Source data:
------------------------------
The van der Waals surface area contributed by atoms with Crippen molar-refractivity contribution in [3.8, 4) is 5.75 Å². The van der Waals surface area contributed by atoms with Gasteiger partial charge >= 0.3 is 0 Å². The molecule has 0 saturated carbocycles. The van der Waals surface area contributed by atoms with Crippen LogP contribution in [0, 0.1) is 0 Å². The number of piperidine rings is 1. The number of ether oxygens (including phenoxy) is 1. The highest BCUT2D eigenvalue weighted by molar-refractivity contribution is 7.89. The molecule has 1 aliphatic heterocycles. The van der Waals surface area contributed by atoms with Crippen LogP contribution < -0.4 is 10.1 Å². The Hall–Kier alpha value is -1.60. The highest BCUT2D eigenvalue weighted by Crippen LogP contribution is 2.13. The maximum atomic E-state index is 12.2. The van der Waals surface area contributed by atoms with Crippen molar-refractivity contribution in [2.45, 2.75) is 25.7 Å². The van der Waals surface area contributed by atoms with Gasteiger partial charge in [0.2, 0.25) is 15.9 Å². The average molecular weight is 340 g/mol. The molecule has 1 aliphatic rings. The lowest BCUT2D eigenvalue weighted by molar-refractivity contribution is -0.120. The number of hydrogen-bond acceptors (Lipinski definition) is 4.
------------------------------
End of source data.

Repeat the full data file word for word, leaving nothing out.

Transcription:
The van der Waals surface area contributed by atoms with Crippen molar-refractivity contribution in [3.8, 4) is 5.75 Å². The van der Waals surface area contributed by atoms with Gasteiger partial charge >= 0.3 is 0 Å². The molecule has 0 saturated carbocycles. The van der Waals surface area contributed by atoms with Crippen LogP contribution in [0, 0.1) is 0 Å². The number of piperidine rings is 1. The number of ether oxygens (including phenoxy) is 1. The highest BCUT2D eigenvalue weighted by molar-refractivity contribution is 7.89. The molecule has 1 aliphatic heterocycles. The van der Waals surface area contributed by atoms with Crippen LogP contribution < -0.4 is 10.1 Å². The Hall–Kier alpha value is -1.60. The highest BCUT2D eigenvalue weighted by Crippen LogP contribution is 2.13. The maximum atomic E-state index is 12.2. The van der Waals surface area contributed by atoms with Crippen molar-refractivity contribution in [2.45, 2.75) is 25.7 Å². The van der Waals surface area contributed by atoms with Gasteiger partial charge in [0.2, 0.25) is 15.9 Å². The average molecular weight is 340 g/mol. The molecule has 1 aliphatic rings. The lowest BCUT2D eigenvalue weighted by molar-refractivity contribution is -0.120. The number of hydrogen-bond acceptors (Lipinski definition) is 4.